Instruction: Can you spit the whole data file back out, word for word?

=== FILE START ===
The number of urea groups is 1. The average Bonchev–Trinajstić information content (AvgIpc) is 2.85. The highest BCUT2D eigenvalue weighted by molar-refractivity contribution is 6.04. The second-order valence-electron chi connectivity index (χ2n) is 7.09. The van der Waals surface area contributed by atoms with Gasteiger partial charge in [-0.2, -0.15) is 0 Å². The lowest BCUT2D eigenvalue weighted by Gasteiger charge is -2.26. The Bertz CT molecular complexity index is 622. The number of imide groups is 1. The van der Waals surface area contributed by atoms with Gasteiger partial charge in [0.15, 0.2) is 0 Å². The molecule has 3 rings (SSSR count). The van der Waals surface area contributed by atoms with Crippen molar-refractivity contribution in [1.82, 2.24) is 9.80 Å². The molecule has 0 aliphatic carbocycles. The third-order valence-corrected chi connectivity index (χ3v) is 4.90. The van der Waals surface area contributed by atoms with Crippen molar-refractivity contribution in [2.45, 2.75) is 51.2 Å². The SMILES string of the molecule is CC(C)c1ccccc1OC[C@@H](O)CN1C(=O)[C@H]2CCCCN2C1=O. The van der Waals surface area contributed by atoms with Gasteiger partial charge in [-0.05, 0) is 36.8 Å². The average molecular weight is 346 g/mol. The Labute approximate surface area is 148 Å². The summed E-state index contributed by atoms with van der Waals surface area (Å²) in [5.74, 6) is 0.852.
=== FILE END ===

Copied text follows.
The number of urea groups is 1. The average Bonchev–Trinajstić information content (AvgIpc) is 2.85. The highest BCUT2D eigenvalue weighted by molar-refractivity contribution is 6.04. The second-order valence-electron chi connectivity index (χ2n) is 7.09. The van der Waals surface area contributed by atoms with Gasteiger partial charge in [-0.2, -0.15) is 0 Å². The lowest BCUT2D eigenvalue weighted by Gasteiger charge is -2.26. The Bertz CT molecular complexity index is 622. The number of imide groups is 1. The van der Waals surface area contributed by atoms with Gasteiger partial charge in [0.15, 0.2) is 0 Å². The molecule has 3 rings (SSSR count). The van der Waals surface area contributed by atoms with Crippen molar-refractivity contribution in [1.82, 2.24) is 9.80 Å². The molecule has 0 aliphatic carbocycles. The third-order valence-corrected chi connectivity index (χ3v) is 4.90. The van der Waals surface area contributed by atoms with Crippen molar-refractivity contribution in [2.45, 2.75) is 51.2 Å². The SMILES string of the molecule is CC(C)c1ccccc1OC[C@@H](O)CN1C(=O)[C@H]2CCCCN2C1=O. The van der Waals surface area contributed by atoms with Gasteiger partial charge in [-0.05, 0) is 36.8 Å². The average molecular weight is 346 g/mol. The Labute approximate surface area is 148 Å². The summed E-state index contributed by atoms with van der Waals surface area (Å²) in [5.74, 6) is 0.852.